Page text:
YA literature as storytelling
hannibal at thegates.fsbusiness.co.uk
Tue Mar 30 17:45:52 EST 2004
> >For Benjamin (roughly), the writer and the reader of the novel are both
> >isolated, and the novel is completely consumed in the writing/reading of
> >it, with no remainder: it's an art form which is self-contained and
> >off from the world. By contrast, "the storyteller is a man* who has
> >counsel for his readers... Counsel woven into the fabric of real life is
> >wisdom. The art of storytelling is reaching its end because the epic side
> >of truth, wisdom, is dying out."
> This has been simmering very vaguely on the back-burner and I'm
> curious as to whether Benjamin gave examples of his novelists and
> storytellers? It's an interesting distinction and the 'Counsel woven
> into the fabric of real life is wisdom' line is fantastic. But after
> throwing out a very hasty and superficial distinction between modern
> literary fiction which might have seemed to fall into the former
> category and - what? Didn't come up with much beyond 19th century
> lit. which would necessarily fill the second one. Though I can see
> it as a distinction between YA and adult.
I'd need some convincing about Benjamin's novel/storytelling distinction,
even before getting to the adult/YA one. The bit about the novel being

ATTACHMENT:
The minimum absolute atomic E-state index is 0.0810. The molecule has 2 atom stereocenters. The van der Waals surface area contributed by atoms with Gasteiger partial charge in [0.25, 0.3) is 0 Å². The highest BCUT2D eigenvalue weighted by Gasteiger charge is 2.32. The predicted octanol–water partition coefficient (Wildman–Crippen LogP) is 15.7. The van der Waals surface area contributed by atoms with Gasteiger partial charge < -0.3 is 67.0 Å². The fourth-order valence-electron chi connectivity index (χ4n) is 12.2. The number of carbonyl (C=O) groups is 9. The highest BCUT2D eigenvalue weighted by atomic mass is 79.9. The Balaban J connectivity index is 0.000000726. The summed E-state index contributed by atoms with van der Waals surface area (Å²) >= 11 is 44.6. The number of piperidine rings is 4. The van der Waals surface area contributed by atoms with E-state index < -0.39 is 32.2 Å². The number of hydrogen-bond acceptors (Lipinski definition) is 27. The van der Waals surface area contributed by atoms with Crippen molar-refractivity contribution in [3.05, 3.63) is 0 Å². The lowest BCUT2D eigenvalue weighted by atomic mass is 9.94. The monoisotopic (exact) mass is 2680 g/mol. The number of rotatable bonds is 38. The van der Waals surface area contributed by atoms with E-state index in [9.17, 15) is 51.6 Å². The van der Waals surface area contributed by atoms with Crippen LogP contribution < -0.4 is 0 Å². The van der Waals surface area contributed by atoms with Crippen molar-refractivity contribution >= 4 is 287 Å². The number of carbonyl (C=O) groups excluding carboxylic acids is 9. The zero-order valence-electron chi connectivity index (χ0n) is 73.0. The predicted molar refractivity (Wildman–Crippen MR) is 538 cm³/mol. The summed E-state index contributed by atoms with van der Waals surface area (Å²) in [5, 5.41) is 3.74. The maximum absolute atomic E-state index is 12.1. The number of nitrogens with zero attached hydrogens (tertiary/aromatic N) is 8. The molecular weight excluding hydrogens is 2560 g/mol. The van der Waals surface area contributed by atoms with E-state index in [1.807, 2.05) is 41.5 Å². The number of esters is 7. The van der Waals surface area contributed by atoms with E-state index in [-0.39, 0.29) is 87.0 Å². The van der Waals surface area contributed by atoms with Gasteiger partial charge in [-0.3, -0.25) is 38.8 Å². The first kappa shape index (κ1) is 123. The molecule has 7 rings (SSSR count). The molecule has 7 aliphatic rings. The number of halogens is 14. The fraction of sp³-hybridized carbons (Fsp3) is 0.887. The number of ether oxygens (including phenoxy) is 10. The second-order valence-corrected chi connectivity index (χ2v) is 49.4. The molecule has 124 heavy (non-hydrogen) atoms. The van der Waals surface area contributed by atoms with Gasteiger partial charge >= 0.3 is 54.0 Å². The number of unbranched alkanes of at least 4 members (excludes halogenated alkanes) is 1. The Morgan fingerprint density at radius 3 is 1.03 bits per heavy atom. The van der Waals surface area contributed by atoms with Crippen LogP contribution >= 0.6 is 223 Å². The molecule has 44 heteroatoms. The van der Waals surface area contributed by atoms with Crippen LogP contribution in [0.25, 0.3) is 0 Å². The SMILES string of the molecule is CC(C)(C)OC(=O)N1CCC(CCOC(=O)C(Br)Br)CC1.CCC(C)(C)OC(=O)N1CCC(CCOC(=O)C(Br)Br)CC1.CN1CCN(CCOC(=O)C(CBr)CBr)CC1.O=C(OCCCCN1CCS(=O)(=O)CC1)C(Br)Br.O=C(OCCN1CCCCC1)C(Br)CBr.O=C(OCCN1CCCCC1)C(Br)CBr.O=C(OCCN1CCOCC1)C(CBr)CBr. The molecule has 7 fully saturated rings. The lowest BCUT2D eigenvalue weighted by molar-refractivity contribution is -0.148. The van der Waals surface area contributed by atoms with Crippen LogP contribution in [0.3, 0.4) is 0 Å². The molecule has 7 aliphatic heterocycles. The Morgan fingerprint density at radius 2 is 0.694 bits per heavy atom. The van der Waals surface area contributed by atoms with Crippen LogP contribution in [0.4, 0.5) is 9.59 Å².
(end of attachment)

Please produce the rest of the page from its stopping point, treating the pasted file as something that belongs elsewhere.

self-contained and closed off from the world sounds very much like someone
writing during the ascent of New Criticism, doesn't it? When texts were
iconic - well-wrought urns, being rather than meaning, and all that? It
certainly doesn't describe most of the novels I can think of pre-1918 - and
they certainly *were* novels, from Fielding to Dickens to Gissing, so I
guess by 'novel' Benjamin must mean a specific type. But then, even
post-1918 Modernists like Lawrence, Forster, Hemingway (using the term
loosishly) were all busy grinding their own moral, social, political and
aesthetic axes, weren't they?
So I guess my question is the same as Hallie's - does Benjamin give
examples? Only in my case I'm having difficulty finding examples that would
fit the first category - i.e. closed-off novels that don't have any
connection with the world or any intent to counsel their readers in any way.
To unsubscribe, email dwj-request at suberic.net with the body "unsubscribe".
Visit the archives at http://suberic.net/dwj/list/
More information about the Dwj